LONDON: Ollie Robinson returned his best England figures before South Africa hit back in the third and deciding Test at the Oval as 17 wickets fell on Saturday after cricket paid its respects to Britain’s Queen Elizabeth II.
Sussex seamer Robinson took 5-49 in 14 overs, his third five-wicket innings haul in 11 career Tests, as South Africa were dismissed for just 118.
Veteran quick Stuart Broad enjoyed a return of 4-41.
Yet an extraordinary third day — but the first active one in the game — finished with England 154-7, a lead of just 36 runs.
Left-arm quick Marco Jansen, who had top-scored for the Proteas with 30 after he was unluckily left out of the second Test, took the first four England wickets en route to 4-34 in 11 overs.
Fast bowler Kagiso Rabada then captured the key wicket of Ollie Pope, out for 67 on his Surrey home ground.
Pope fenced at a good-lenth ball outside off stump and was caught behind — to his evident disgust — as a sparkling 77-ball innings featuring 52 runs in boundaries ended tamely.
Surrey and England wicketkeeper Ben Foakes, fresh from his unbeaten hundred in the second Test at Old Trafford, was 11 not out when bad light ended play half an hour before the scheduled close even though the floodlights were on.
“With the weather around, the wicket (pitch) being under the covers for three days, it did feel like one of the bowlers was going to get a bagful,” Robinson told reporters. “Fortunately it was me and it’s put the team in a great position.”
Broad’s haul meant he equalled retired Australia great Glenn McGrath’s career total of 563 Test wickets, with only England team-mate James Anderson (665) having taken more Test wickets by a fast bowler.
“He (McGrath) is a hero of mine,” Broad told Sky Sports after stumps. “He obviously played a lot less games (124 Tests to Broad’s 159).
“He was one of the greatest bowlers of all time, in my opinion.”
The opening day was washed out without a ball bowled and there was no play on Friday following the death of Britain’s longest-serving monarch on Thursday, with just three days’ play left in this match.
But South Africa thrashed England by an innings and 12 runs at Lord’s inside three days before the hosts were as quick in winning the second Test in Manchester by an innings and 85 runs.
Stokes had opted to field first after winning the toss on Thursday and and Saturday’s overcast conditions favoured the bowlers.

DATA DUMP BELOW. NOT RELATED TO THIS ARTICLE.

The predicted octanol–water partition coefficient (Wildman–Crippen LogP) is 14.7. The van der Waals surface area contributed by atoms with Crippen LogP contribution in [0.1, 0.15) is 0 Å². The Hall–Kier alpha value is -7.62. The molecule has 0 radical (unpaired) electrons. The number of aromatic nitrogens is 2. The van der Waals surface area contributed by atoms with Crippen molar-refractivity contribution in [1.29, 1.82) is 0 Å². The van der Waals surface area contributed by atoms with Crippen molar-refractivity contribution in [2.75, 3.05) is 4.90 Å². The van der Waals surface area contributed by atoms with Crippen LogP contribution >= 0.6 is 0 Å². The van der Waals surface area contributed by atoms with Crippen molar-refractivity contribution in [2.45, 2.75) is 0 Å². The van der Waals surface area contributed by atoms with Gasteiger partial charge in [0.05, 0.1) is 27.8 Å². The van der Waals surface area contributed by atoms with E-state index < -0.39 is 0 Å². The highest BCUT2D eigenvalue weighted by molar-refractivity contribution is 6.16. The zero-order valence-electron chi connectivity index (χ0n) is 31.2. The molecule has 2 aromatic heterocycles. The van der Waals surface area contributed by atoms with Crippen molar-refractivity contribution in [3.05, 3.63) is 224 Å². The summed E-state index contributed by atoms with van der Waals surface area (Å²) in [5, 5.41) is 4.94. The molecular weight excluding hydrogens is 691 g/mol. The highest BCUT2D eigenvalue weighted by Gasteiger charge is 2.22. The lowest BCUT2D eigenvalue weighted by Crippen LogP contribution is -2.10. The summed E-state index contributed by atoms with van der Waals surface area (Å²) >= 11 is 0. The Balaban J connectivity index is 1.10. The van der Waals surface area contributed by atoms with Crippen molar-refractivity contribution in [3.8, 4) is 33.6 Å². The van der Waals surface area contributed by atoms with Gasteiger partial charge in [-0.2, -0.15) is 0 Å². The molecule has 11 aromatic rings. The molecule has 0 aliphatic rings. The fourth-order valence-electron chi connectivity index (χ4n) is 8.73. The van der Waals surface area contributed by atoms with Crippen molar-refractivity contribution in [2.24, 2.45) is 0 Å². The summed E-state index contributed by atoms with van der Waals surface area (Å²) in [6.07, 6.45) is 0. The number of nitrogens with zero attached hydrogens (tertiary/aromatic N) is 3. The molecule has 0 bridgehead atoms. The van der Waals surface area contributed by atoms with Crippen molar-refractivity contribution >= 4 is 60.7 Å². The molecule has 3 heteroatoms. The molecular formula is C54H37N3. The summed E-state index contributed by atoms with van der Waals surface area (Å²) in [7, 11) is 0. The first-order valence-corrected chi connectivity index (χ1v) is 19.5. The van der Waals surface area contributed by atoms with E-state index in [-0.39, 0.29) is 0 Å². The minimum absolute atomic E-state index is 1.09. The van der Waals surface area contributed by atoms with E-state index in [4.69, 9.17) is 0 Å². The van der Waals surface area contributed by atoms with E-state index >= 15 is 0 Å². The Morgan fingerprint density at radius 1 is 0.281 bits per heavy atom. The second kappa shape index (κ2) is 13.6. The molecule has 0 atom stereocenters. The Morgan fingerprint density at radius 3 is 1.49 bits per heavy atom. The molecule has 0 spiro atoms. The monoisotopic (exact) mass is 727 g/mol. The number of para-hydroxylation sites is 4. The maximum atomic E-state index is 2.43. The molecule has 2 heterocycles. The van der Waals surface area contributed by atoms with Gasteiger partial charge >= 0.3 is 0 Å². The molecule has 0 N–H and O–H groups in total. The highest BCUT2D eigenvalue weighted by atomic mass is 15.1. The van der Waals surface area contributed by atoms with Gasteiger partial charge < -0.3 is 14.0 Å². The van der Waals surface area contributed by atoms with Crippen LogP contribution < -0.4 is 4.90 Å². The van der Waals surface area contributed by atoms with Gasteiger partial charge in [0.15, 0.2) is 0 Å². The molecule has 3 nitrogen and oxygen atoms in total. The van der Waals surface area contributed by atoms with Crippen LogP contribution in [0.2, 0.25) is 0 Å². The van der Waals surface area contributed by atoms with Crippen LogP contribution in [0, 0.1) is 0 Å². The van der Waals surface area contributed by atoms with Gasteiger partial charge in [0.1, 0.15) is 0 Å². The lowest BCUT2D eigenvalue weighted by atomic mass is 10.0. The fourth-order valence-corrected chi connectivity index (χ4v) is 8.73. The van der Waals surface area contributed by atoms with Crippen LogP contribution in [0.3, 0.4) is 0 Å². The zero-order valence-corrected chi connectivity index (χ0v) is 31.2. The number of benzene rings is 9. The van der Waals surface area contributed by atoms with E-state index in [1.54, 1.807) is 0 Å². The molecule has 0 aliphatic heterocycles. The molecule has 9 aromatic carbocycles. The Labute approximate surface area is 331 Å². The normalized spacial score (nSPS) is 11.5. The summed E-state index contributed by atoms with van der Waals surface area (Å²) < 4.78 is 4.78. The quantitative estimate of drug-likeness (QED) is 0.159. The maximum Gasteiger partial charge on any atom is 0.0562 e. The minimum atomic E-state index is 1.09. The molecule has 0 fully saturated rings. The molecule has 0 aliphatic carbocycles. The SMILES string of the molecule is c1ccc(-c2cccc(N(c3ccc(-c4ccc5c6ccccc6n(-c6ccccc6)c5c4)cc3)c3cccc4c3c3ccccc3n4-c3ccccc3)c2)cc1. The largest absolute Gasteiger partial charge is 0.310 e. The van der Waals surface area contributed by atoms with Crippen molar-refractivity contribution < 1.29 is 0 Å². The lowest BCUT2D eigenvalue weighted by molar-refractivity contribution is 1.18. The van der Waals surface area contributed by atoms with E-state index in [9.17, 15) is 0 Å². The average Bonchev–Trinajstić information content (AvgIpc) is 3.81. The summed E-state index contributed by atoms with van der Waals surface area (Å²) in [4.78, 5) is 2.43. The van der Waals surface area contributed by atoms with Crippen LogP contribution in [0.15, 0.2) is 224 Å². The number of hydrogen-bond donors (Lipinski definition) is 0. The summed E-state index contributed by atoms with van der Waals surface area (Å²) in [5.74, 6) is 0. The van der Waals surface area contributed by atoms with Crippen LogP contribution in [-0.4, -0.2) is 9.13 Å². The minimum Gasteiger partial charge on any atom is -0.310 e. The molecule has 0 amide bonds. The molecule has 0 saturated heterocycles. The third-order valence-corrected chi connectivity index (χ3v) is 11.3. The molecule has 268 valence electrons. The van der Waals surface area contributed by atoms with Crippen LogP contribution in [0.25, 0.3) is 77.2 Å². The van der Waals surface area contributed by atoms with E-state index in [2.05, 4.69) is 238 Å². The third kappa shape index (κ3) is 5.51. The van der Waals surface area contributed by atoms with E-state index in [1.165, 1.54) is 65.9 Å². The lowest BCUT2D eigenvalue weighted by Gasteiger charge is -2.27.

After a minute’s silence in memory of the Queen, with the first rendition at a major sporting event in the reign of Charles III of ‘God Save the King’, South Africa’s longstanding top-order problems again became apparent.
But batting coach Justin Sammons refused to blame the unusual start to proceedings for the Proteas’ latest collapse.
“On the day they (England) were better than us and throughout the tour that’s generally been the case,” he said. “We know we haven’t been good enough as a batting group, but we are working hard to get to the standards we need to get to.”
South Africa captain Dean Elgar, the team’s most experienced batsman, was bowled between bat and pad for just one by Robinson and his exit was the catalyst for a slump to 32-5 in the first hour alone.
But Khaya Zondo, in his maiden Test innings, responded by lofting spinner Jack Leach for six.
Together with Jansen, he doubled the score from 36-6 to 72-7 before falling to Broad, who also dismissed Jansen, for an admirable 23.
England have had their own batting problems and the towering Jansen removed the struggling opening pair of Alex Lees (13) and Zak Crawley (five) with two probing deliveries.
And when star batsman Root, chasing a wide Jansen delivery, was brilliantly caught by Keegan Petersen at third slip for 23, England were 84-3.
England debutant Harry Brook got off the mark in style by cover-driving Jansen for four but fell for 12 when, after rain stopped play for 30 minutes, he carelessly hoisted Jansen to Rabada at long leg.
And there was still time before the close for both Stokes and Broad to depart for six apiece.


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By Dipak

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